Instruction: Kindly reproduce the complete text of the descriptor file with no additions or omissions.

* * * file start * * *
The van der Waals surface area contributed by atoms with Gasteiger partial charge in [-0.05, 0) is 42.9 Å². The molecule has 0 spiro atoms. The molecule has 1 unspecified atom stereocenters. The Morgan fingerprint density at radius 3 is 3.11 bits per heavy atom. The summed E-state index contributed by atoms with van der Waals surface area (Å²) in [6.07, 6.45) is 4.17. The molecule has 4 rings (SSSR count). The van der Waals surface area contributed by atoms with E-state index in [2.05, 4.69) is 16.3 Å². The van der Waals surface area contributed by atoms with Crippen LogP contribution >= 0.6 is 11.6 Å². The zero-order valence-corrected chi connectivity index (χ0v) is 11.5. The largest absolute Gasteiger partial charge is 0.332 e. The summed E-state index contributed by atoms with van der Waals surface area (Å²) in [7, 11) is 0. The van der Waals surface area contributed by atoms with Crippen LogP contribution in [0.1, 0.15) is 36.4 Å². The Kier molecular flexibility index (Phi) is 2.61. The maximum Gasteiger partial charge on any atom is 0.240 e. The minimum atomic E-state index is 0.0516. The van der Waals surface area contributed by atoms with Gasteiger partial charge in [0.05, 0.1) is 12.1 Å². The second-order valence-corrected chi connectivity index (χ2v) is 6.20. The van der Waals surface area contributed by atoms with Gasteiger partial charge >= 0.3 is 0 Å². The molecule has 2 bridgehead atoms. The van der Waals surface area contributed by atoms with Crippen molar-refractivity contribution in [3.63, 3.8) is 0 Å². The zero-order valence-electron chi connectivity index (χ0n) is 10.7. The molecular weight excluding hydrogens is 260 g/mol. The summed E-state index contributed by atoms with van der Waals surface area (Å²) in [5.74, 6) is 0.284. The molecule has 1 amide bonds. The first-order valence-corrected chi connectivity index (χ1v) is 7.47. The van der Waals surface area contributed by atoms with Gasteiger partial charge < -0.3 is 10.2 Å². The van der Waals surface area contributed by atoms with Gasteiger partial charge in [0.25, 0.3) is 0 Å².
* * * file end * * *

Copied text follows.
The van der Waals surface area contributed by atoms with Gasteiger partial charge in [-0.05, 0) is 42.9 Å². The molecule has 0 spiro atoms. The molecule has 1 unspecified atom stereocenters. The Morgan fingerprint density at radius 3 is 3.11 bits per heavy atom. The summed E-state index contributed by atoms with van der Waals surface area (Å²) in [6.07, 6.45) is 4.17. The molecule has 4 rings (SSSR count). The van der Waals surface area contributed by atoms with E-state index in [2.05, 4.69) is 16.3 Å². The van der Waals surface area contributed by atoms with Crippen LogP contribution >= 0.6 is 11.6 Å². The zero-order valence-corrected chi connectivity index (χ0v) is 11.5. The largest absolute Gasteiger partial charge is 0.332 e. The summed E-state index contributed by atoms with van der Waals surface area (Å²) in [7, 11) is 0. The van der Waals surface area contributed by atoms with Crippen LogP contribution in [0.1, 0.15) is 36.4 Å². The Kier molecular flexibility index (Phi) is 2.61. The maximum Gasteiger partial charge on any atom is 0.240 e. The minimum atomic E-state index is 0.0516. The van der Waals surface area contributed by atoms with Gasteiger partial charge in [0.05, 0.1) is 12.1 Å². The second-order valence-corrected chi connectivity index (χ2v) is 6.20. The van der Waals surface area contributed by atoms with Gasteiger partial charge >= 0.3 is 0 Å². The molecule has 2 bridgehead atoms. The van der Waals surface area contributed by atoms with Crippen molar-refractivity contribution in [3.63, 3.8) is 0 Å². The zero-order valence-electron chi connectivity index (χ0n) is 10.7. The molecular weight excluding hydrogens is 260 g/mol. The summed E-state index contributed by atoms with van der Waals surface area (Å²) in [5.74, 6) is 0.284. The molecule has 1 amide bonds. The first-order valence-corrected chi connectivity index (χ1v) is 7.47. The van der Waals surface area contributed by atoms with Gasteiger partial charge < -0.3 is 10.2 Å². The van der Waals surface area contributed by atoms with Gasteiger partial charge in [0.25, 0.3) is 0 Å².